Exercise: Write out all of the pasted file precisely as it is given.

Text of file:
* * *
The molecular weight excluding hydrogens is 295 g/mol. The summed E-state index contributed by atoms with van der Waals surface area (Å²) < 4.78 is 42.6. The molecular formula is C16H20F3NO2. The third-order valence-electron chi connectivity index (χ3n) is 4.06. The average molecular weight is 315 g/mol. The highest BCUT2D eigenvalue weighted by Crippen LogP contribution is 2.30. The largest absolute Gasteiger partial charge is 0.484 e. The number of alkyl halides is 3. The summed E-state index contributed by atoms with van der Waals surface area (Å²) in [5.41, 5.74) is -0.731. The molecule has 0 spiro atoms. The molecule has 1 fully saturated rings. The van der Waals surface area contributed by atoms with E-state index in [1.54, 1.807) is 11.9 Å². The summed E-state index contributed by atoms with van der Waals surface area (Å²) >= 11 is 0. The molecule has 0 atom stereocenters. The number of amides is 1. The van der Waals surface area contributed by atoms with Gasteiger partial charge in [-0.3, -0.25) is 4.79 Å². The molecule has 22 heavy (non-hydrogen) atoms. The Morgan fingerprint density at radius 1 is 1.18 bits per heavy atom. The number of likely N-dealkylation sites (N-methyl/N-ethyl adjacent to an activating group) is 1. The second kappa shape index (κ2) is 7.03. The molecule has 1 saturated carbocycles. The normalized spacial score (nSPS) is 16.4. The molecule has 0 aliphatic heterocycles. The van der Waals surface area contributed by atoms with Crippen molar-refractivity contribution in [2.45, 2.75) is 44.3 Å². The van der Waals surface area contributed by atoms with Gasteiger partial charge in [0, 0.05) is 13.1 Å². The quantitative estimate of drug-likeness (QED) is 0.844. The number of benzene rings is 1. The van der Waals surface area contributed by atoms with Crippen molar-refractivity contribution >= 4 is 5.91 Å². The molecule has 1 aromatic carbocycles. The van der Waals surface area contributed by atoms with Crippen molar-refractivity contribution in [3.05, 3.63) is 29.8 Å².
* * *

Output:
The molecular weight excluding hydrogens is 295 g/mol. The summed E-state index contributed by atoms with van der Waals surface area (Å²) < 4.78 is 42.6. The molecular formula is C16H20F3NO2. The third-order valence-electron chi connectivity index (χ3n) is 4.06. The average molecular weight is 315 g/mol. The highest BCUT2D eigenvalue weighted by Crippen LogP contribution is 2.30. The largest absolute Gasteiger partial charge is 0.484 e. The number of alkyl halides is 3. The summed E-state index contributed by atoms with van der Waals surface area (Å²) in [5.41, 5.74) is -0.731. The molecule has 0 spiro atoms. The molecule has 1 fully saturated rings. The van der Waals surface area contributed by atoms with E-state index in [1.54, 1.807) is 11.9 Å². The summed E-state index contributed by atoms with van der Waals surface area (Å²) >= 11 is 0. The molecule has 0 atom stereocenters. The number of amides is 1. The van der Waals surface area contributed by atoms with Gasteiger partial charge in [-0.3, -0.25) is 4.79 Å². The molecule has 22 heavy (non-hydrogen) atoms. The Morgan fingerprint density at radius 1 is 1.18 bits per heavy atom. The number of likely N-dealkylation sites (N-methyl/N-ethyl adjacent to an activating group) is 1. The second kappa shape index (κ2) is 7.03. The molecule has 1 saturated carbocycles. The normalized spacial score (nSPS) is 16.4. The molecule has 0 aliphatic heterocycles. The van der Waals surface area contributed by atoms with Crippen molar-refractivity contribution in [2.45, 2.75) is 44.3 Å². The van der Waals surface area contributed by atoms with Gasteiger partial charge in [0, 0.05) is 13.1 Å². The quantitative estimate of drug-likeness (QED) is 0.844. The number of benzene rings is 1. The van der Waals surface area contributed by atoms with Crippen molar-refractivity contribution >= 4 is 5.91 Å². The molecule has 1 aromatic carbocycles. The van der Waals surface area contributed by atoms with Crippen molar-refractivity contribution in [3.05, 3.63) is 29.8 Å².